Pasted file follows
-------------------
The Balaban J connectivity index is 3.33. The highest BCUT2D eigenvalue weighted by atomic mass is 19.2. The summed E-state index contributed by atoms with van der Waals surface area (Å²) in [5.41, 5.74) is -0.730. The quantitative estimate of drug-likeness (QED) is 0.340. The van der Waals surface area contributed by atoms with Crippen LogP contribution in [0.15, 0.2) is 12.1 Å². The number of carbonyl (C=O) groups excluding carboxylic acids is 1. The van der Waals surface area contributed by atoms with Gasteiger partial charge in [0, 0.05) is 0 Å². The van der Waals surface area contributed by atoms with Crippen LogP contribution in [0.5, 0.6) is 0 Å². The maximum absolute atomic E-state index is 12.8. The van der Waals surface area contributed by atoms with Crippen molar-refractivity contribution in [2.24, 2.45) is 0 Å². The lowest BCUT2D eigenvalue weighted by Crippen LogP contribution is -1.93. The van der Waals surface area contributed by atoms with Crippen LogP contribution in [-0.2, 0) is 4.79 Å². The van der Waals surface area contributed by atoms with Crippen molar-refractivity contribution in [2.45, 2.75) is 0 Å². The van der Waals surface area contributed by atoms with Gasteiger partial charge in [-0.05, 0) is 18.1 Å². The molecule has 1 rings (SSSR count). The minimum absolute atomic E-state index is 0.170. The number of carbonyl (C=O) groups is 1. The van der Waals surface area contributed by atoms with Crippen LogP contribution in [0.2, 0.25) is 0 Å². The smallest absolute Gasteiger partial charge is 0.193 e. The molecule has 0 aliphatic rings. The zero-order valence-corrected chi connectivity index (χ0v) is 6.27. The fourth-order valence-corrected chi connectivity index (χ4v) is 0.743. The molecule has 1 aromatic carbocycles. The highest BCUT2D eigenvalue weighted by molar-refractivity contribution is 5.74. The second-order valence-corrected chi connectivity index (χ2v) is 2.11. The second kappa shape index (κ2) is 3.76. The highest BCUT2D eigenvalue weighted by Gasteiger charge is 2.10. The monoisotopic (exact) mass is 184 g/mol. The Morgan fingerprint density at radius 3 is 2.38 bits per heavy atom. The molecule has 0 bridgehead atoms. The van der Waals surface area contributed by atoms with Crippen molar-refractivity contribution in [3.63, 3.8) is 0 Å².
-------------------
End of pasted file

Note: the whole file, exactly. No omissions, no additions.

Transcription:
The Balaban J connectivity index is 3.33. The highest BCUT2D eigenvalue weighted by atomic mass is 19.2. The summed E-state index contributed by atoms with van der Waals surface area (Å²) in [5.41, 5.74) is -0.730. The quantitative estimate of drug-likeness (QED) is 0.340. The van der Waals surface area contributed by atoms with Crippen LogP contribution in [0.15, 0.2) is 12.1 Å². The number of carbonyl (C=O) groups excluding carboxylic acids is 1. The van der Waals surface area contributed by atoms with Gasteiger partial charge in [0, 0.05) is 0 Å². The van der Waals surface area contributed by atoms with Crippen LogP contribution in [0.5, 0.6) is 0 Å². The maximum absolute atomic E-state index is 12.8. The van der Waals surface area contributed by atoms with Crippen molar-refractivity contribution in [2.24, 2.45) is 0 Å². The lowest BCUT2D eigenvalue weighted by Crippen LogP contribution is -1.93. The van der Waals surface area contributed by atoms with Crippen LogP contribution in [-0.2, 0) is 4.79 Å². The van der Waals surface area contributed by atoms with Crippen molar-refractivity contribution in [2.45, 2.75) is 0 Å². The van der Waals surface area contributed by atoms with Gasteiger partial charge in [-0.05, 0) is 18.1 Å². The molecule has 1 rings (SSSR count). The minimum absolute atomic E-state index is 0.170. The number of carbonyl (C=O) groups is 1. The van der Waals surface area contributed by atoms with Crippen LogP contribution in [0.2, 0.25) is 0 Å². The smallest absolute Gasteiger partial charge is 0.193 e. The molecule has 0 aliphatic rings. The zero-order valence-corrected chi connectivity index (χ0v) is 6.27. The fourth-order valence-corrected chi connectivity index (χ4v) is 0.743. The molecule has 1 aromatic carbocycles. The highest BCUT2D eigenvalue weighted by molar-refractivity contribution is 5.74. The second-order valence-corrected chi connectivity index (χ2v) is 2.11. The second kappa shape index (κ2) is 3.76. The highest BCUT2D eigenvalue weighted by Gasteiger charge is 2.10. The monoisotopic (exact) mass is 184 g/mol. The Morgan fingerprint density at radius 3 is 2.38 bits per heavy atom. The molecule has 0 bridgehead atoms. The van der Waals surface area contributed by atoms with Crippen molar-refractivity contribution in [3.63, 3.8) is 0 Å².